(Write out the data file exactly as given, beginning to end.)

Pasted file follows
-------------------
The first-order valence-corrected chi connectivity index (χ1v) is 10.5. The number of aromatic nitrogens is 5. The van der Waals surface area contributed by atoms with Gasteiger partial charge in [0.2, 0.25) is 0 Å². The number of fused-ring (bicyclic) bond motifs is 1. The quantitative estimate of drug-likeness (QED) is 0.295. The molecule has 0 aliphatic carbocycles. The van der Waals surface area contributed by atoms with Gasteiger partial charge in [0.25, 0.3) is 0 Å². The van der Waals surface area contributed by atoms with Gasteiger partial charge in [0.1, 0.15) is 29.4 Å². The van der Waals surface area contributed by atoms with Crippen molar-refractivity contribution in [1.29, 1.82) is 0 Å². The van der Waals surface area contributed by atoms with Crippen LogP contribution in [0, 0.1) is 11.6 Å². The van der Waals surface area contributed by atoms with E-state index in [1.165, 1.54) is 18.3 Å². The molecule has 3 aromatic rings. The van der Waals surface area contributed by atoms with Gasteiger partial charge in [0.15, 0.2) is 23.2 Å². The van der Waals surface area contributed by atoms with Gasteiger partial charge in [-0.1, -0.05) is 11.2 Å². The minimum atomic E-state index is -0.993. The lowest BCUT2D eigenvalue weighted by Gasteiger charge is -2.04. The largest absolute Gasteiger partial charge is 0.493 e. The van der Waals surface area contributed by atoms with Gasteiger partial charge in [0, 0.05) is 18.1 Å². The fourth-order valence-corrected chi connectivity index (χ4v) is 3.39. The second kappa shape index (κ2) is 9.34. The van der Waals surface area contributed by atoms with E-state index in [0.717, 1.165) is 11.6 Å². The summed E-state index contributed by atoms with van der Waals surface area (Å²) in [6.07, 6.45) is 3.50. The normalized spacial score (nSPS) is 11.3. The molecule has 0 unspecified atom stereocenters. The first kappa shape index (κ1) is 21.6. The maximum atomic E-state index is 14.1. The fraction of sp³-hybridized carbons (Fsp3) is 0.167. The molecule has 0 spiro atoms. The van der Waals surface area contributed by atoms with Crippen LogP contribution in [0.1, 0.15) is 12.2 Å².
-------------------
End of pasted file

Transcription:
The first-order valence-corrected chi connectivity index (χ1v) is 10.5. The number of aromatic nitrogens is 5. The van der Waals surface area contributed by atoms with Gasteiger partial charge in [0.2, 0.25) is 0 Å². The number of fused-ring (bicyclic) bond motifs is 1. The quantitative estimate of drug-likeness (QED) is 0.295. The molecule has 0 aliphatic carbocycles. The van der Waals surface area contributed by atoms with Gasteiger partial charge in [0.25, 0.3) is 0 Å². The van der Waals surface area contributed by atoms with Gasteiger partial charge in [0.1, 0.15) is 29.4 Å². The van der Waals surface area contributed by atoms with Crippen molar-refractivity contribution in [1.29, 1.82) is 0 Å². The van der Waals surface area contributed by atoms with Crippen LogP contribution in [0, 0.1) is 11.6 Å². The van der Waals surface area contributed by atoms with E-state index in [1.165, 1.54) is 18.3 Å². The molecule has 3 aromatic rings. The van der Waals surface area contributed by atoms with Gasteiger partial charge in [0.15, 0.2) is 23.2 Å². The van der Waals surface area contributed by atoms with Gasteiger partial charge in [-0.1, -0.05) is 11.2 Å². The minimum atomic E-state index is -0.993. The lowest BCUT2D eigenvalue weighted by Gasteiger charge is -2.04. The largest absolute Gasteiger partial charge is 0.493 e. The van der Waals surface area contributed by atoms with Gasteiger partial charge in [0, 0.05) is 18.1 Å². The fourth-order valence-corrected chi connectivity index (χ4v) is 3.39. The second kappa shape index (κ2) is 9.34. The van der Waals surface area contributed by atoms with E-state index in [0.717, 1.165) is 11.6 Å². The summed E-state index contributed by atoms with van der Waals surface area (Å²) in [6.07, 6.45) is 3.50. The normalized spacial score (nSPS) is 11.3. The molecule has 0 unspecified atom stereocenters. The first kappa shape index (κ1) is 21.6. The maximum atomic E-state index is 14.1. The fraction of sp³-hybridized carbons (Fsp3) is 0.167. The molecule has 0 spiro atoms. The van der Waals surface area contributed by atoms with Crippen LogP contribution in [0.1, 0.15) is 12.2 Å².